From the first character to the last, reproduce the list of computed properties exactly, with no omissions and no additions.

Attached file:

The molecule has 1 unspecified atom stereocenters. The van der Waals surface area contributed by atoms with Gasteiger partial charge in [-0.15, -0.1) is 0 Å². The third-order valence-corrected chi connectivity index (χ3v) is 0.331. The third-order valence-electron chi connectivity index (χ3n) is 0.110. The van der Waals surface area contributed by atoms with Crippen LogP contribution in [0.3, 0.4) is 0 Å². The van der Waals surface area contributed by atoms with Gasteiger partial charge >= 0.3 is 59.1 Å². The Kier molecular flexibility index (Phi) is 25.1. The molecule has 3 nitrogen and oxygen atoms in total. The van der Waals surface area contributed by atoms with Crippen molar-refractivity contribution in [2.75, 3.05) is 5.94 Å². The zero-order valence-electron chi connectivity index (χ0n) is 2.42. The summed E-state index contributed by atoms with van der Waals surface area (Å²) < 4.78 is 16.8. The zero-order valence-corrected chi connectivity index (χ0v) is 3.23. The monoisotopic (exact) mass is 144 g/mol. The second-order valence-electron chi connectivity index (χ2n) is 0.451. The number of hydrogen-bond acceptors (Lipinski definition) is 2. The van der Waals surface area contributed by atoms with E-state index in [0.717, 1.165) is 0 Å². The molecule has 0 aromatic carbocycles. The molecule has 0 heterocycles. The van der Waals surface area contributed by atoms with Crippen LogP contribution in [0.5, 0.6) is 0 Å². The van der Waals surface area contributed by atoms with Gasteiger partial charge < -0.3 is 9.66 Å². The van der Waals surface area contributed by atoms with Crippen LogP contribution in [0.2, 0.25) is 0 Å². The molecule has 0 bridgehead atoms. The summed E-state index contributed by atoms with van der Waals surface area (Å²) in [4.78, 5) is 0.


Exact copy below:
The molecule has 1 unspecified atom stereocenters. The van der Waals surface area contributed by atoms with Gasteiger partial charge in [-0.15, -0.1) is 0 Å². The third-order valence-corrected chi connectivity index (χ3v) is 0.331. The third-order valence-electron chi connectivity index (χ3n) is 0.110. The van der Waals surface area contributed by atoms with Crippen LogP contribution in [0.3, 0.4) is 0 Å². The van der Waals surface area contributed by atoms with Gasteiger partial charge >= 0.3 is 59.1 Å². The Kier molecular flexibility index (Phi) is 25.1. The molecule has 3 nitrogen and oxygen atoms in total. The van der Waals surface area contributed by atoms with Crippen molar-refractivity contribution in [2.75, 3.05) is 5.94 Å². The zero-order valence-electron chi connectivity index (χ0n) is 2.42. The summed E-state index contributed by atoms with van der Waals surface area (Å²) < 4.78 is 16.8. The zero-order valence-corrected chi connectivity index (χ0v) is 3.23. The monoisotopic (exact) mass is 144 g/mol. The second-order valence-electron chi connectivity index (χ2n) is 0.451. The number of hydrogen-bond acceptors (Lipinski definition) is 2. The van der Waals surface area contributed by atoms with E-state index in [0.717, 1.165) is 0 Å². The molecule has 0 aromatic carbocycles. The molecule has 0 heterocycles. The van der Waals surface area contributed by atoms with Crippen LogP contribution in [0.5, 0.6) is 0 Å². The van der Waals surface area contributed by atoms with Gasteiger partial charge < -0.3 is 9.66 Å². The van der Waals surface area contributed by atoms with Crippen LogP contribution in [0.2, 0.25) is 0 Å². The molecule has 0 bridgehead atoms. The summed E-state index contributed by atoms with van der Waals surface area (Å²) in [4.78, 5) is 0.